The business processing industry in Asia remains to be optimistic in the past years despite the economic downturn happening across the world. This is because the industry continues to have a positive outlook. This is evident in the Philippine contact center industry where it remains to be attractive even to many foreign clients. The country is hitting it big in the industry due to its rich potential workforce.
The Philippines has been a part of the global outsourcing industry.
In 2015, the country’s BPO industry is at its highest peak. It was great; everything was going smoothly. However, in 2016, it was predicted that the annual growth rate of the BPO industry has decreased. It slowed down to nine percent, which is eight-point short from the targeted 17 percent growth rate.
Sadly, it has been forecasted that the growth of the industry will continue to be stagnant until 2022. According to a Rappler’s report last September, Rey Untal, president and chief executive officer of the Information Technology and Business Process Association of the Philippines (IBPAP), stated “Given that we already have this much scale and further leading to maturity, the growth leading to 2022 is slower. Before, annual growth was in the mid-teens at 15% to 16%. When we forecasted it for [our] most recent roadmap, we projected growth revenue-wise to be around 9%.”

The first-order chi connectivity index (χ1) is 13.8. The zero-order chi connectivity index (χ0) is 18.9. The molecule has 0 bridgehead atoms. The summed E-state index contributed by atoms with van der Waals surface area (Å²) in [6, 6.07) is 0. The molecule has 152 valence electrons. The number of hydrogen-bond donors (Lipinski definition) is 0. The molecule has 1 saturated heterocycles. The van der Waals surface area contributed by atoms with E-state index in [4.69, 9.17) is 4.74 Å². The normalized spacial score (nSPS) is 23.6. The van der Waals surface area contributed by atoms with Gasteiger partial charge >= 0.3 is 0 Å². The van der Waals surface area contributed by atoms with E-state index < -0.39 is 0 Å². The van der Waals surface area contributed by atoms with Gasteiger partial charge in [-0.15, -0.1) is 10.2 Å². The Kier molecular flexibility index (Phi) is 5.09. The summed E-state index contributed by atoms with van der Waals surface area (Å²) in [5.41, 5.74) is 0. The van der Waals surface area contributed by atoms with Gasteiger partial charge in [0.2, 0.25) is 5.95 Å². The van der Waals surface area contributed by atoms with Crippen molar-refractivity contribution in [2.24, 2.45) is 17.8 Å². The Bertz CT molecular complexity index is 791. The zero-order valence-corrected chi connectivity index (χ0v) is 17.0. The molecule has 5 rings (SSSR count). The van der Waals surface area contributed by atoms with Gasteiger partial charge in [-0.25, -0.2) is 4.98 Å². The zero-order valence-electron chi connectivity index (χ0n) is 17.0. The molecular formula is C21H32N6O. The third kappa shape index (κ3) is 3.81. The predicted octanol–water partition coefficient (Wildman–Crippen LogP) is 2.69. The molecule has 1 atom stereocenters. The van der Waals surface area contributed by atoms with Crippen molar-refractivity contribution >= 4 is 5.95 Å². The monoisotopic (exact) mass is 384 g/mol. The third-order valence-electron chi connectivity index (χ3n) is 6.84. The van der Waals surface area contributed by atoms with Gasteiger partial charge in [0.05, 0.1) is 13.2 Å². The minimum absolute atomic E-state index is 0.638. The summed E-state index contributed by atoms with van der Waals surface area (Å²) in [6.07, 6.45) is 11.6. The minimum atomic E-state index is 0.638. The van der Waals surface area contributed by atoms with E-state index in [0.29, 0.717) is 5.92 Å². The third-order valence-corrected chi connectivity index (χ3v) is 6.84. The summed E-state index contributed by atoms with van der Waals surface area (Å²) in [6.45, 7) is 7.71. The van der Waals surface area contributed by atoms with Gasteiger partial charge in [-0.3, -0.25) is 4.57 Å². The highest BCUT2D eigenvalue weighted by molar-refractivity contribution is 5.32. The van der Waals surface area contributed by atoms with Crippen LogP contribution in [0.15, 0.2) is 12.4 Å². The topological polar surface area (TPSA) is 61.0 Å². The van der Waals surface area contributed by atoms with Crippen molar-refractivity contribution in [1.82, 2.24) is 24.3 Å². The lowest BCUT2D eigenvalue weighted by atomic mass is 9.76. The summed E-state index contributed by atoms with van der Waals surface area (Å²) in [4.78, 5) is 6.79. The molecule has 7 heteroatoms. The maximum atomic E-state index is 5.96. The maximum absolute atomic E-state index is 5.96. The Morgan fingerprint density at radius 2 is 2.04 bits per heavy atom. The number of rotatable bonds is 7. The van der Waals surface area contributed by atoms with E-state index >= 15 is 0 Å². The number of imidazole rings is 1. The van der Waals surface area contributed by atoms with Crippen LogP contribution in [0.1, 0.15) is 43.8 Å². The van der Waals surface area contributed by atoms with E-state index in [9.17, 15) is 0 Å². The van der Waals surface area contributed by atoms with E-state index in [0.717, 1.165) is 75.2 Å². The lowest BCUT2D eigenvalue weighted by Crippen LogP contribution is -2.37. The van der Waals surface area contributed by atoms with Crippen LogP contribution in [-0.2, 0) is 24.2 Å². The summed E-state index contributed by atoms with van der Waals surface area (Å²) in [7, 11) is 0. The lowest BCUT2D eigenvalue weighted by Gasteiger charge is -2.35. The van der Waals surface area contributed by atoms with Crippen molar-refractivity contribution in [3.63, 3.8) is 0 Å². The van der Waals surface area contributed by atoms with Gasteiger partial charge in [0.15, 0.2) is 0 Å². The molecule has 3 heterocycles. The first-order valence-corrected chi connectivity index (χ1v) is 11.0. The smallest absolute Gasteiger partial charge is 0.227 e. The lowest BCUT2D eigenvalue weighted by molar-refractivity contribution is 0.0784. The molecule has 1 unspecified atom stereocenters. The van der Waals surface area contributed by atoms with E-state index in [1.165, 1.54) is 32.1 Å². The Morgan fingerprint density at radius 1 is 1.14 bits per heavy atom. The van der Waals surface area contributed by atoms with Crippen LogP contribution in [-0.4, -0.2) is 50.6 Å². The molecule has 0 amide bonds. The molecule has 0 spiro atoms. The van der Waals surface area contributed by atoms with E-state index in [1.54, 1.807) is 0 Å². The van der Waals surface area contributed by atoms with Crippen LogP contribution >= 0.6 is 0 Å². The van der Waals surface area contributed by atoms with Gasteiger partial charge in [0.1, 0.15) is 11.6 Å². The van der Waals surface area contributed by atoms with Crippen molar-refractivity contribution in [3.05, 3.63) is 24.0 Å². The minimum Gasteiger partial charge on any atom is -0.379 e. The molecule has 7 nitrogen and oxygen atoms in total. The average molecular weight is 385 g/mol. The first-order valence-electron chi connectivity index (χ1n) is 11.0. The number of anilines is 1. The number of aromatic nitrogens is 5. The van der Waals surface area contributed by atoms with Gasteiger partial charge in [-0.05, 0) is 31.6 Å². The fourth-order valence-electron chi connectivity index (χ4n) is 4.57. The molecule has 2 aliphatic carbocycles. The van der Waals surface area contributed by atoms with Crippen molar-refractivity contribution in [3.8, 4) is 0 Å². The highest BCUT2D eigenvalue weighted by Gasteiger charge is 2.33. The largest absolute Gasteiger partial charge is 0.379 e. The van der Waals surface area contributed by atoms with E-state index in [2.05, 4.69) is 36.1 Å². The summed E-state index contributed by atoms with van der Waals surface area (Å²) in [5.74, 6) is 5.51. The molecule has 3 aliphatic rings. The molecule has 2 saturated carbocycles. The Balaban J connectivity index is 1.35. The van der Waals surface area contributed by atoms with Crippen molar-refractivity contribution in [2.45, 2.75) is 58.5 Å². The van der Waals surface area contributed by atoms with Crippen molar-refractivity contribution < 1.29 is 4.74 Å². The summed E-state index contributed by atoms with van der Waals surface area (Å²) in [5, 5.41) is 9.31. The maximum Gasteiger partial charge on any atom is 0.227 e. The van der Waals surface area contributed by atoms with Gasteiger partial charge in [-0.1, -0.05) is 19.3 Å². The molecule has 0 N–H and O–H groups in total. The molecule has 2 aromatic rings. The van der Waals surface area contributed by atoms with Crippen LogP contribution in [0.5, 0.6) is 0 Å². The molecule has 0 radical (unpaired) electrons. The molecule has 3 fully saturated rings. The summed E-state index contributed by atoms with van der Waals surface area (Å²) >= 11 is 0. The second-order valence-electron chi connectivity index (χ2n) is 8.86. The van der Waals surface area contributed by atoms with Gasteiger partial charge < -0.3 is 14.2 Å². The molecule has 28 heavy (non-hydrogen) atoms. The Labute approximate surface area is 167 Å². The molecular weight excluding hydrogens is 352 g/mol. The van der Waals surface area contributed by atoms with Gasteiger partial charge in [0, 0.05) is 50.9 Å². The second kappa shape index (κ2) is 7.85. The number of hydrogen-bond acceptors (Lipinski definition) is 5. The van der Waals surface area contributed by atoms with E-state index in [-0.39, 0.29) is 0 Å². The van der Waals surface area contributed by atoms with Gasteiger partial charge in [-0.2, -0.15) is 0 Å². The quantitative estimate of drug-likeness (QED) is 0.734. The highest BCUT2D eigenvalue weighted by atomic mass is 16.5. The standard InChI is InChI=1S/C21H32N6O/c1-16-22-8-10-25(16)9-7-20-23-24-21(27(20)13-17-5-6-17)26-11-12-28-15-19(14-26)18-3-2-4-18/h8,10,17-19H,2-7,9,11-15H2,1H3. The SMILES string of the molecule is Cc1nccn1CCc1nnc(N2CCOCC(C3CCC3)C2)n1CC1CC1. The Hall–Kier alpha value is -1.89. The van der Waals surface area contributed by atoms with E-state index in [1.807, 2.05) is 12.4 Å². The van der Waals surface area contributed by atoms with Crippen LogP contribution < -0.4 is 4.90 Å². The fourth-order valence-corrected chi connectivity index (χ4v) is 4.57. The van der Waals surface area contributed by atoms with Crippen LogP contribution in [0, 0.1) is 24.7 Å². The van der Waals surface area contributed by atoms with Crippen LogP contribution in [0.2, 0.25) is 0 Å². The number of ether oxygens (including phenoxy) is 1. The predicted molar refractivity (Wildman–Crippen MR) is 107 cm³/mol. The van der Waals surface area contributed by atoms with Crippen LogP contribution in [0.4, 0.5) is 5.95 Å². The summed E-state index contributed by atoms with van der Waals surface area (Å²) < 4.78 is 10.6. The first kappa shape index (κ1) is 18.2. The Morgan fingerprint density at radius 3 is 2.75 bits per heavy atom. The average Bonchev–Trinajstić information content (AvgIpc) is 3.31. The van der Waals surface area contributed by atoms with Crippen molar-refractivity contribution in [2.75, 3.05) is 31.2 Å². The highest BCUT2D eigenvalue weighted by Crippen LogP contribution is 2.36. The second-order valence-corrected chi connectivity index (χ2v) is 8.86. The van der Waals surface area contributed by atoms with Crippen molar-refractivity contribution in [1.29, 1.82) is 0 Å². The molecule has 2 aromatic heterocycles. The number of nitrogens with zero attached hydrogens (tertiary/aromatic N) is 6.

One of the reasons as to why companies are reluctant in placing their investment in the country is security risk. When the new administration came to office, there were wars in the Mindanao part of the country, specifically in Marawi City. There were foreign investors that were afraid to put their money in the country because an all-out war might occur. Terrorism hindered the increase of investors in the country.
Another reason is the tax regime. The companies were promised of zero tax if they invest in the Philippines. There’s been an issue regarding that because of the new tax laws in the country. However, it was resolved even before it affected jobs. There were also other political setbacks like Donald Trump saying he wants companies to focus on American employees rather than employing other nation’s people through offshore outsourcing.
The BPO industry generated $23 billion in revenues in 2017 even with all of those issues. According to Kittelson & Carpo Consulting, the IT-BPOs in the Philippines are slowly being active again. There are as many as three newly registered companies every week during the early part of first quarter of 2018.
Benedict Hernandez, chairman of the Contact Center Association of the Philippines (CCAP), said that the roadmap to 2022 is looking bright. Local information technology-business process management (IT-BPM) is projected to have almost $40 billion revenue after six years, at the end of 2022.
With that, BPO employees need not to worry because Philippines will not fall down in the list of countries that rule the BPO world. More and more companies will invest and that means there will be more jobs available.